What leaves me wondering is the origin of this problem. I recently read an article which is simply just a popular opinion. It stated that in an inter-caste relationship, the boy is usually murdered if he is from the lower caste, but the hostility is less if the girl is from a lower caste. So is it only caste that is a problem here or does patriarchy also play the villain? It is chilling to think that the majority of the society shares this belief and to know that someone can be killed by their own parents for falling in love.
Some point out to the economic difference between the couple. So would the same happen if both of them are from the same community but one of them isn’t wealthy? Will then this murder be justified? It also has to be noted that those belonging to the lower caste are also often the poorer due to oppression of thousands of years. However, the most chilling part has been the media’s negligence. Media has not given its due attention to this case while they have all the time to probe into Sridevi’s natural death. The idea of caste has managed to play with the minds of Indians since ancient times and has survived all invasions and colonisation. And neo-colonisation has left caste system unaffected too.
As we dig deeper into the issue, we find a depressing number of responses to this murder. The followers of casteism unapologetically justify their beliefs and actions. Very often the immediate and the saddest of all responses is that ‘parental love’ for their children pushes the parents to go to the extent of killing their ‘son-in-law’ or their own daughter and at times both of them. I very strongly feel that some of the responses simply reflect their misguided anger.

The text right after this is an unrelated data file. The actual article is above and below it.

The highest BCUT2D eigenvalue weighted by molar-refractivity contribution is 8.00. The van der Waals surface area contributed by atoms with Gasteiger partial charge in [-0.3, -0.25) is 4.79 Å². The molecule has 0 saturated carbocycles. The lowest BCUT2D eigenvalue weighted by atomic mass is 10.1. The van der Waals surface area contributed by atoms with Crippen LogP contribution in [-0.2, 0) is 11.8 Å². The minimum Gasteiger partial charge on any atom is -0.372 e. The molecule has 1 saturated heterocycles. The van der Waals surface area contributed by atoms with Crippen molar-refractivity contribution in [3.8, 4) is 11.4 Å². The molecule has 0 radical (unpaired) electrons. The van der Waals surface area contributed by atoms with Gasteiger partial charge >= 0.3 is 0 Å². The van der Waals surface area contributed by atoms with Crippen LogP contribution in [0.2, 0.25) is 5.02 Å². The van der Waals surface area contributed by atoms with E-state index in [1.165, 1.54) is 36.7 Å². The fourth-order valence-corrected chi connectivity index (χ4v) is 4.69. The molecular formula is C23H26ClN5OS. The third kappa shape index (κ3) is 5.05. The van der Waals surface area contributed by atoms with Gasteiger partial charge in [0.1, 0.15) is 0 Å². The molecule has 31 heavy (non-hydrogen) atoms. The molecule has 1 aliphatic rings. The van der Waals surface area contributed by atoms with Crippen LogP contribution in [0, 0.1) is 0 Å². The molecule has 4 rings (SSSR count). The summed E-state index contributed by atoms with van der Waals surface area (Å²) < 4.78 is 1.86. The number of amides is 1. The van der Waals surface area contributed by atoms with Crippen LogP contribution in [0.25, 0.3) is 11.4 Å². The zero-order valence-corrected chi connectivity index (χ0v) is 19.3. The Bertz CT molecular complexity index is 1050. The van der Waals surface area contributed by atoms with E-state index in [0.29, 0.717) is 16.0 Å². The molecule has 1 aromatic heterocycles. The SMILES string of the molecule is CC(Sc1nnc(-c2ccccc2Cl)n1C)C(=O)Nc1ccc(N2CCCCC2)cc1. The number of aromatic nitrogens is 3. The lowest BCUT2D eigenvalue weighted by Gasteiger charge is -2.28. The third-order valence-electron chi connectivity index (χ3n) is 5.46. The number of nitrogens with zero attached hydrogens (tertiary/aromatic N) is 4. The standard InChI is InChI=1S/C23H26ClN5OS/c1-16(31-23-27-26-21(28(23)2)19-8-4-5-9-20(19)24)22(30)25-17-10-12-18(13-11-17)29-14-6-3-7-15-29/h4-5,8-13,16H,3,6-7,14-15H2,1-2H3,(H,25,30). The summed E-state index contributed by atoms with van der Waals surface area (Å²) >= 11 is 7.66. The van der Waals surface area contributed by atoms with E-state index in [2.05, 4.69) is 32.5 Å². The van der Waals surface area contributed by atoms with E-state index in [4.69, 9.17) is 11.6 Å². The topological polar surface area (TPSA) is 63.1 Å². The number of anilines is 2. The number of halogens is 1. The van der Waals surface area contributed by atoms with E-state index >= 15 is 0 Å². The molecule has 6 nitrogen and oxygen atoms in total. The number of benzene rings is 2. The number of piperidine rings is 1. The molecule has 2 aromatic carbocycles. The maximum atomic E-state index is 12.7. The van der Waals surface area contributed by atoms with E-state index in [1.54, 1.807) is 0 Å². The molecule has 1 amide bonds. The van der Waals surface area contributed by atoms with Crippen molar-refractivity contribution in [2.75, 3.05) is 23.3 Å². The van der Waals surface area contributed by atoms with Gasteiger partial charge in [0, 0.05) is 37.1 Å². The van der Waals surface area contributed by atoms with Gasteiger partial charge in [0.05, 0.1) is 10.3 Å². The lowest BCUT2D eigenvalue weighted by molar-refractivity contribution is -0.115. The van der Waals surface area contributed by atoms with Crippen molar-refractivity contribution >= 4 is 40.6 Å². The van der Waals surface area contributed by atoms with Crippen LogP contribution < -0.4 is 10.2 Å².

Most often people without a second thought point at reservation system in education and blame reservation for their anger as they are ‘denied’ admission in educational institutions or government jobs. What they fail to see is that reservation exists because caste system exists. If reservation has to be dropped, the option to fill caste in application forms must also be removed. I have met people who take pride in their caste. How does one feel proud of something that they have not contributed to? Or be proud of something one has no control over? It is the responses of these proud casteists that leave a rather strong scarring impression.
In India we need to realise that caste isn’t just an excuse for hatred. It is the hatred. It spews more hatred than even religion.
It is ironic how Indians often react vehemently to instances of racism in Europe and America where Whites are given a lot of privilege while they themselves enjoy unfair privilege in India because of their caste. Some Indians conveniently point to Vedic texts and maintain that those texts will have to be taken seriously again. There is also a recent attempt to revive everything that is traditional or ancient. They call it ‘Indic Renaissance’. Some profess that the only way for development is by reviving everything that was done during the ancient times say Harappa-Mohenjadaro civilisation. Is being regressive the new progressive? I struggle to fathom.